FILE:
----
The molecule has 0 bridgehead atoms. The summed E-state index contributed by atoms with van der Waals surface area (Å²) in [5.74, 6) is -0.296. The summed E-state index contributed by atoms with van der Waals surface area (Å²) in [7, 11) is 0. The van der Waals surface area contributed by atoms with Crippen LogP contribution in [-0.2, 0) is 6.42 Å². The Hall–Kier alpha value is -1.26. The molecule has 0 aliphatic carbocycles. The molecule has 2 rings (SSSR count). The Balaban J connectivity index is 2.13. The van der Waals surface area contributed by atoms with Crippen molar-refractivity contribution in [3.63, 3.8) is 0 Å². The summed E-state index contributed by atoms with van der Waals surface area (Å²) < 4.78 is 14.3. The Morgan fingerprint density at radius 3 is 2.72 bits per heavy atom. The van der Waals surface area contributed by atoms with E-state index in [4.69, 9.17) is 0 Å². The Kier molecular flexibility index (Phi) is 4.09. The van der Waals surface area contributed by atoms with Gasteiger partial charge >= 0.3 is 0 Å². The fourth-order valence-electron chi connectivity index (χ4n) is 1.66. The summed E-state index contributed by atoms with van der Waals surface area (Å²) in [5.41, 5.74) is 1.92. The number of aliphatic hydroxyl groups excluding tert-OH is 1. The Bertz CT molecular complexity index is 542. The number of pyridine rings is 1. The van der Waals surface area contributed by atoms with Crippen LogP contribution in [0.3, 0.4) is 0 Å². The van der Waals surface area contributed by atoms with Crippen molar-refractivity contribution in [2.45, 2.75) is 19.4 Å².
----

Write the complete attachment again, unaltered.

The molecule has 0 bridgehead atoms. The summed E-state index contributed by atoms with van der Waals surface area (Å²) in [5.74, 6) is -0.296. The summed E-state index contributed by atoms with van der Waals surface area (Å²) in [7, 11) is 0. The van der Waals surface area contributed by atoms with Crippen LogP contribution in [-0.2, 0) is 6.42 Å². The Hall–Kier alpha value is -1.26. The molecule has 0 aliphatic carbocycles. The molecule has 2 rings (SSSR count). The Balaban J connectivity index is 2.13. The van der Waals surface area contributed by atoms with Crippen molar-refractivity contribution in [3.63, 3.8) is 0 Å². The summed E-state index contributed by atoms with van der Waals surface area (Å²) < 4.78 is 14.3. The Morgan fingerprint density at radius 3 is 2.72 bits per heavy atom. The van der Waals surface area contributed by atoms with E-state index in [4.69, 9.17) is 0 Å². The Kier molecular flexibility index (Phi) is 4.09. The van der Waals surface area contributed by atoms with Gasteiger partial charge >= 0.3 is 0 Å². The fourth-order valence-electron chi connectivity index (χ4n) is 1.66. The summed E-state index contributed by atoms with van der Waals surface area (Å²) in [5.41, 5.74) is 1.92. The number of aliphatic hydroxyl groups excluding tert-OH is 1. The Bertz CT molecular complexity index is 542. The number of pyridine rings is 1. The van der Waals surface area contributed by atoms with Crippen LogP contribution in [0.3, 0.4) is 0 Å². The van der Waals surface area contributed by atoms with Crippen molar-refractivity contribution in [2.45, 2.75) is 19.4 Å².